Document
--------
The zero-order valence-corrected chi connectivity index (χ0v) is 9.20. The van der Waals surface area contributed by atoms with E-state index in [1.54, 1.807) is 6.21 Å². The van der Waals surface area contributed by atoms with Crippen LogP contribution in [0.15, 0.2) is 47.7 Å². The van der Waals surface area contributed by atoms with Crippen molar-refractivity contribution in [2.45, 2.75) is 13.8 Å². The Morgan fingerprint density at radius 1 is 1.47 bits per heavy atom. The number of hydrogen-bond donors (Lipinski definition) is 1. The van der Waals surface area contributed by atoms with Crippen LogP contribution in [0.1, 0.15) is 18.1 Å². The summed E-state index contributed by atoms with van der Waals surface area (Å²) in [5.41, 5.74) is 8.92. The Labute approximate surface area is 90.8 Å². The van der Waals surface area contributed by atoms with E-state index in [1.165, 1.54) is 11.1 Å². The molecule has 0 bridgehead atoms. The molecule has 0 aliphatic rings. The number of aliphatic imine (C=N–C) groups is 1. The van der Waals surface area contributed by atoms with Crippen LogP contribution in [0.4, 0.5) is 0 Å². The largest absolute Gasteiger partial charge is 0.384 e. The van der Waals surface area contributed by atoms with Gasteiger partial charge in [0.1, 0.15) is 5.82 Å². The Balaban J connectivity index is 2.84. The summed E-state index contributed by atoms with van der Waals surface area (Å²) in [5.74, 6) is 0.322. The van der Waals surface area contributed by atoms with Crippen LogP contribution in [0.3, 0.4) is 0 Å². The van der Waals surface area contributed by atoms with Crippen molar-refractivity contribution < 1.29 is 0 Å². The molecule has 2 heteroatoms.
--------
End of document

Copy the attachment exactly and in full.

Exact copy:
The zero-order valence-corrected chi connectivity index (χ0v) is 9.20. The van der Waals surface area contributed by atoms with E-state index in [1.54, 1.807) is 6.21 Å². The van der Waals surface area contributed by atoms with Crippen LogP contribution in [0.15, 0.2) is 47.7 Å². The van der Waals surface area contributed by atoms with Crippen molar-refractivity contribution in [2.45, 2.75) is 13.8 Å². The Morgan fingerprint density at radius 1 is 1.47 bits per heavy atom. The number of hydrogen-bond donors (Lipinski definition) is 1. The van der Waals surface area contributed by atoms with Crippen LogP contribution in [0.1, 0.15) is 18.1 Å². The summed E-state index contributed by atoms with van der Waals surface area (Å²) in [5.41, 5.74) is 8.92. The Labute approximate surface area is 90.8 Å². The van der Waals surface area contributed by atoms with E-state index in [1.165, 1.54) is 11.1 Å². The molecule has 0 bridgehead atoms. The molecule has 0 aliphatic rings. The number of aliphatic imine (C=N–C) groups is 1. The van der Waals surface area contributed by atoms with Crippen LogP contribution in [0.4, 0.5) is 0 Å². The largest absolute Gasteiger partial charge is 0.384 e. The van der Waals surface area contributed by atoms with Gasteiger partial charge in [0.1, 0.15) is 5.82 Å². The Balaban J connectivity index is 2.84. The summed E-state index contributed by atoms with van der Waals surface area (Å²) in [5.74, 6) is 0.322. The van der Waals surface area contributed by atoms with Crippen LogP contribution in [0.3, 0.4) is 0 Å². The van der Waals surface area contributed by atoms with Crippen molar-refractivity contribution < 1.29 is 0 Å². The molecule has 2 heteroatoms.